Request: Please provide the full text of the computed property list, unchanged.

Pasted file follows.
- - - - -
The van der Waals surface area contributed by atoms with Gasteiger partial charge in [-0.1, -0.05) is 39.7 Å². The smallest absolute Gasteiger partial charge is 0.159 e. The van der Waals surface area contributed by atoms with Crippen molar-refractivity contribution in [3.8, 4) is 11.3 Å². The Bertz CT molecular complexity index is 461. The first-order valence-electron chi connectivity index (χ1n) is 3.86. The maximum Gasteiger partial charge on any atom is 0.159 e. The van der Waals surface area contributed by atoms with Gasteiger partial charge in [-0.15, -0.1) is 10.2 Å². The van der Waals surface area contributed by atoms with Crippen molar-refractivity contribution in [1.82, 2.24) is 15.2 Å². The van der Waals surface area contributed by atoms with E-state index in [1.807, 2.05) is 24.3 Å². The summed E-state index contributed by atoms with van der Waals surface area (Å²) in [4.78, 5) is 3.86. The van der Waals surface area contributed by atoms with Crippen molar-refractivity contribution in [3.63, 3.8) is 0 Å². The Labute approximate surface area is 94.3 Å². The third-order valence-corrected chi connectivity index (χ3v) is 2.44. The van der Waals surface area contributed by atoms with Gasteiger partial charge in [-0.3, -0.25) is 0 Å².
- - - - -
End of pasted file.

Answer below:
The van der Waals surface area contributed by atoms with Gasteiger partial charge in [-0.1, -0.05) is 39.7 Å². The smallest absolute Gasteiger partial charge is 0.159 e. The van der Waals surface area contributed by atoms with Crippen molar-refractivity contribution in [3.8, 4) is 11.3 Å². The Bertz CT molecular complexity index is 461. The first-order valence-electron chi connectivity index (χ1n) is 3.86. The maximum Gasteiger partial charge on any atom is 0.159 e. The van der Waals surface area contributed by atoms with Gasteiger partial charge in [-0.15, -0.1) is 10.2 Å². The van der Waals surface area contributed by atoms with Crippen molar-refractivity contribution in [1.82, 2.24) is 15.2 Å². The van der Waals surface area contributed by atoms with E-state index in [1.807, 2.05) is 24.3 Å². The summed E-state index contributed by atoms with van der Waals surface area (Å²) in [4.78, 5) is 3.86. The van der Waals surface area contributed by atoms with Crippen molar-refractivity contribution in [3.63, 3.8) is 0 Å². The Labute approximate surface area is 94.3 Å². The third-order valence-corrected chi connectivity index (χ3v) is 2.44. The van der Waals surface area contributed by atoms with Gasteiger partial charge in [-0.3, -0.25) is 0 Å².